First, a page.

Y’know, I’m getting revved up already.
Photos: Laura Chouette, Natalia Drepina, Janko Ferlic
From Peter Adrastos Athos’ First Draft Wordpress blog (link below): a 1973 LP from Bay Area band Cold Blood. The front is a pretty fair homage to the mid-fifties true crime and detective magazines that used photography instead of illustrations. But it’s the album cover’s back side that’s a real treat. Head to First Draft to read more about this band and the LP, or better yet, just to keep an eye on the blog’s “Pulp Fiction Thursdays”.
Noir? Nope. Kinda-fun vintage sleaze with a dark veneer? You betcha.
Over-Exposed is a 1956 low-budget Columbia Cleo Moore leer-fest from director Lewis Seiler. If Moore’s collaborations with writer-director-actor Hugo Haas teased and titillated (with more sizzle on the films’ posters and lobby cards than on-screen), this one makes no excuses about being an exploitation flick. And yet, it’s pretty engaging and written/shot/acted much better than it had any need to be.
The film opens with Cleo Moore dragged from a paddy wagon along with a group of fellow clip-joint B-Girls and (we’re to assume) hookers while a crime photographer snaps away. The cops tell her to be on the next bus out of town if she wants to stay out of jail, but she ends up bunking down at the crime photographer’s dumpy home studio. He may be old and a drunk but they become pals and he teaches her some studio basics from both sides of the lens. Gifted with some of his old camera gear, she finally buys that bus ticket and heads for the big city, anxious to become a news photographer, but unprepared for the cut-throat competition.
She hooks up with a young, handsome reporter played by Richard Crenna (on a break from the last season of his long-running radio/TV role as geeky high-schooler Walter Denton on Our Miss Brooks). He’s smitten right from the start, but Cleo’s not looking for love, she’s looking to make it big in the big bad city. She’s working soon enough, but only as a mob-connected cocktail lounge’s “flash girl” where the fit of her skimpy costume is more important than her camera skills. Ambition gets the best of her, though. “Green becomes me,” she says, and soon enough her camera’s got her tied up with a sleazy columnist, mobsters and blackmail schemes, ultimately kidnapped by the mob.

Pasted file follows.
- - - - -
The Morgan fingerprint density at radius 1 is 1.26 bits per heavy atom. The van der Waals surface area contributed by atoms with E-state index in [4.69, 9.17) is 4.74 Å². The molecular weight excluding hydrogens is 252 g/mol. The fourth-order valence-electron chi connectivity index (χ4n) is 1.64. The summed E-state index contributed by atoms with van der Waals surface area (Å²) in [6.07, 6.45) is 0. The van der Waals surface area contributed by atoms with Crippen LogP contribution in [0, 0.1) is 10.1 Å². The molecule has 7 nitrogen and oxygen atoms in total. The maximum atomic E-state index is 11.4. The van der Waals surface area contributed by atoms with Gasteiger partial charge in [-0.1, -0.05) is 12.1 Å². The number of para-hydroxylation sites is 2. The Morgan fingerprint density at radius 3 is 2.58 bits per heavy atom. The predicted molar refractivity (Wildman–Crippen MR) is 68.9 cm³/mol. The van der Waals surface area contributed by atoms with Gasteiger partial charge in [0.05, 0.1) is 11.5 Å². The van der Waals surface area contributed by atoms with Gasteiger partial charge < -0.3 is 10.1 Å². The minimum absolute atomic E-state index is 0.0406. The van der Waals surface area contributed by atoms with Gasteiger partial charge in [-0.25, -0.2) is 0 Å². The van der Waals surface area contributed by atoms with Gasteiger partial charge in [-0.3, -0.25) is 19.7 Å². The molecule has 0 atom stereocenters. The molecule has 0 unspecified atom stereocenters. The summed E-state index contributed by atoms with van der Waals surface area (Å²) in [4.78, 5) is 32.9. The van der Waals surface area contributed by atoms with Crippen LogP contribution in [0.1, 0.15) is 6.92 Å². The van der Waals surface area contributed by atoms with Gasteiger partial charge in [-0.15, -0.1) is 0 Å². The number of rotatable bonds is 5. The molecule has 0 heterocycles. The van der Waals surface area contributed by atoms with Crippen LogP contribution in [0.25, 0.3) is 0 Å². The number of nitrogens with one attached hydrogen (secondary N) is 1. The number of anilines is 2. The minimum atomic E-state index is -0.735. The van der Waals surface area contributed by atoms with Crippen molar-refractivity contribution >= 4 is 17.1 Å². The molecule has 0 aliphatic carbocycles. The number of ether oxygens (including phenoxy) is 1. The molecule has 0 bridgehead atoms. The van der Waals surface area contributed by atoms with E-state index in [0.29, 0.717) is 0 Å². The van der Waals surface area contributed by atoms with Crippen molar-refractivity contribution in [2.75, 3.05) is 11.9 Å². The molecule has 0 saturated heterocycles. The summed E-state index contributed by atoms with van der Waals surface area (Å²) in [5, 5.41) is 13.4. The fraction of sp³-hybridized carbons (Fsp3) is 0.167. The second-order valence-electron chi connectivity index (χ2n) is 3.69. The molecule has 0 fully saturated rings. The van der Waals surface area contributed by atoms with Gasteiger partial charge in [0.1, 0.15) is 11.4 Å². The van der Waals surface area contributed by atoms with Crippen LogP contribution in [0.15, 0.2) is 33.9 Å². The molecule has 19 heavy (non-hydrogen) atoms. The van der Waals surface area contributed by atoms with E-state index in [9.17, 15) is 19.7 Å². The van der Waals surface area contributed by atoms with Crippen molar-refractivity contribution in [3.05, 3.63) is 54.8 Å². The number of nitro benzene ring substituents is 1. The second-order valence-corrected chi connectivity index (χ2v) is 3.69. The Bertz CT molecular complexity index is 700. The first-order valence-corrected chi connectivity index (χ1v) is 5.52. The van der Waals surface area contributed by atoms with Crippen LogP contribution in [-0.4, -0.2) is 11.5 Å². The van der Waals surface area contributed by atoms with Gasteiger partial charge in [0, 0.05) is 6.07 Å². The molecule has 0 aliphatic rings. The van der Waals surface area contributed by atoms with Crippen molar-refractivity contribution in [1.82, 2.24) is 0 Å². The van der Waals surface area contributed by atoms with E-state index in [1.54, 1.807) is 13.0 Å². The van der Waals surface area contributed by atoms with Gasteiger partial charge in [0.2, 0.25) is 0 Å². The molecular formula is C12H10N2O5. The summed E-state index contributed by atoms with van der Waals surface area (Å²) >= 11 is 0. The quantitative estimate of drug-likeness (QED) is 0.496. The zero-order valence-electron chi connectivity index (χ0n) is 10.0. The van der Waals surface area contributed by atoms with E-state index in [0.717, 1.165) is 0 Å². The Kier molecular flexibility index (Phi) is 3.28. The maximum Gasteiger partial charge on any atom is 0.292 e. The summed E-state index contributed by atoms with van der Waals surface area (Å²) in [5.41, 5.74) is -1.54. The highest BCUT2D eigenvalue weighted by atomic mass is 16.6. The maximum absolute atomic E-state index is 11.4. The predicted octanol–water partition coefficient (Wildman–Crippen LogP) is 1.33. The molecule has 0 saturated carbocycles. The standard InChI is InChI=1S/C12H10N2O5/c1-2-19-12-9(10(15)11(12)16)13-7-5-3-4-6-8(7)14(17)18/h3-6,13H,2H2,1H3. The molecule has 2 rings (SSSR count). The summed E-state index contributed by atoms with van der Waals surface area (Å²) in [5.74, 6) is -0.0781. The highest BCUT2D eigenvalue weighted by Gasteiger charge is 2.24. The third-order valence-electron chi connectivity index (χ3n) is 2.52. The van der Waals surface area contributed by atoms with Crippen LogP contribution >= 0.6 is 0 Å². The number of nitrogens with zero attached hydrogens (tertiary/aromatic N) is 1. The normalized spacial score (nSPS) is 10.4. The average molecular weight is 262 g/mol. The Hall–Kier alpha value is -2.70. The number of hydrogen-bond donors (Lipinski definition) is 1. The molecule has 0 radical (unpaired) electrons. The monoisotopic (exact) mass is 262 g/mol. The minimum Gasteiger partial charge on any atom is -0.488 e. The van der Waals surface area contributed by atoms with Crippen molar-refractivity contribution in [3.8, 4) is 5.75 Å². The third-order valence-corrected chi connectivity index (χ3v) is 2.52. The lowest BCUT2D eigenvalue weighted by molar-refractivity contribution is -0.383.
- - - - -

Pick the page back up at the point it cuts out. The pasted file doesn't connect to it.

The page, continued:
Cleo Moore’s not Ida Lupino or Lauren Bacall. Richard Crenna’s not Bogart or Mitchum. And director Seiler (who started out in the silent era) isn’t Fritz Lang or Nicholas Ray, though he did direct Whiplash in 1948. This is pure exploitation drive-in fare, ripe with leering mid-fifties naughtiness (which means it’s kind of tacky). But Moore delivers this time, the story moves along at a decent clip and there’s a nicely crafted shot or two along the way. And by that I don’t mean all the ogling of Cleo Moore prancing around her apartment studio in a black leotard and mesh hose or tussling with lushes in in her “flash girl” costume. Over-Exposed is in rotation on the Movies! Network’s two night’s of sorta and sorta-not noir films, and if you have that channel, I’d give this one a try.
What a missed opportunity: That ‘she of the sultry voice’ never played a traditional (even stereotypical) femme fatale or a wisecracking 60’s private eye. Oh, how she could’ve delivered some snappy noir-ish banter. Suzanne Pleshette (1937 – 2008) seen here in A Rage To Live (1965) and the Renato Fratini illustrated film poster below.